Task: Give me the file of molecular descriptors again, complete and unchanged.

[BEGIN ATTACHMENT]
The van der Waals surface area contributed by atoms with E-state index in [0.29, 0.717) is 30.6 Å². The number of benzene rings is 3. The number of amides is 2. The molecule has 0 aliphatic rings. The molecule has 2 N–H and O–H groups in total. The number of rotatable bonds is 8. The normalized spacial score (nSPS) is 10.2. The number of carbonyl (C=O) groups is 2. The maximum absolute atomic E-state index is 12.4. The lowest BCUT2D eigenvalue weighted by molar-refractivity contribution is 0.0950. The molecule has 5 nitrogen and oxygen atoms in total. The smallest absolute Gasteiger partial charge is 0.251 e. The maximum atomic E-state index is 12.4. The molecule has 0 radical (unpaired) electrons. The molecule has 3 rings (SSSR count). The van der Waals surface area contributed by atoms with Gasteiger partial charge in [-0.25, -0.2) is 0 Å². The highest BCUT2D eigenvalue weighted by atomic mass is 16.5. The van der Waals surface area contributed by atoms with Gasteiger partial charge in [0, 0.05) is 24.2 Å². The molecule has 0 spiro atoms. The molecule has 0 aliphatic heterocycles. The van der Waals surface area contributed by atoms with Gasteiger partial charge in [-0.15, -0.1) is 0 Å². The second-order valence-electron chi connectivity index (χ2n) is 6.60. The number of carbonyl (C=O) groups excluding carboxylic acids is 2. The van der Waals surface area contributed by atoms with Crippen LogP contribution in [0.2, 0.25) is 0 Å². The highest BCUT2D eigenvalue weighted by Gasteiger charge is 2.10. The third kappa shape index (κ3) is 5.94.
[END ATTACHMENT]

The van der Waals surface area contributed by atoms with E-state index in [0.29, 0.717) is 30.6 Å². The number of benzene rings is 3. The number of amides is 2. The molecule has 0 aliphatic rings. The molecule has 2 N–H and O–H groups in total. The number of rotatable bonds is 8. The normalized spacial score (nSPS) is 10.2. The number of carbonyl (C=O) groups is 2. The maximum absolute atomic E-state index is 12.4. The lowest BCUT2D eigenvalue weighted by molar-refractivity contribution is 0.0950. The molecule has 5 nitrogen and oxygen atoms in total. The smallest absolute Gasteiger partial charge is 0.251 e. The maximum atomic E-state index is 12.4. The molecule has 0 radical (unpaired) electrons. The molecule has 3 rings (SSSR count). The van der Waals surface area contributed by atoms with Gasteiger partial charge in [-0.25, -0.2) is 0 Å². The highest BCUT2D eigenvalue weighted by atomic mass is 16.5. The van der Waals surface area contributed by atoms with Gasteiger partial charge in [0, 0.05) is 24.2 Å². The molecule has 0 spiro atoms. The molecule has 0 aliphatic heterocycles. The van der Waals surface area contributed by atoms with Gasteiger partial charge in [-0.15, -0.1) is 0 Å². The second-order valence-electron chi connectivity index (χ2n) is 6.60. The number of carbonyl (C=O) groups excluding carboxylic acids is 2. The van der Waals surface area contributed by atoms with Crippen LogP contribution in [0.2, 0.25) is 0 Å². The highest BCUT2D eigenvalue weighted by Gasteiger charge is 2.10. The third kappa shape index (κ3) is 5.94.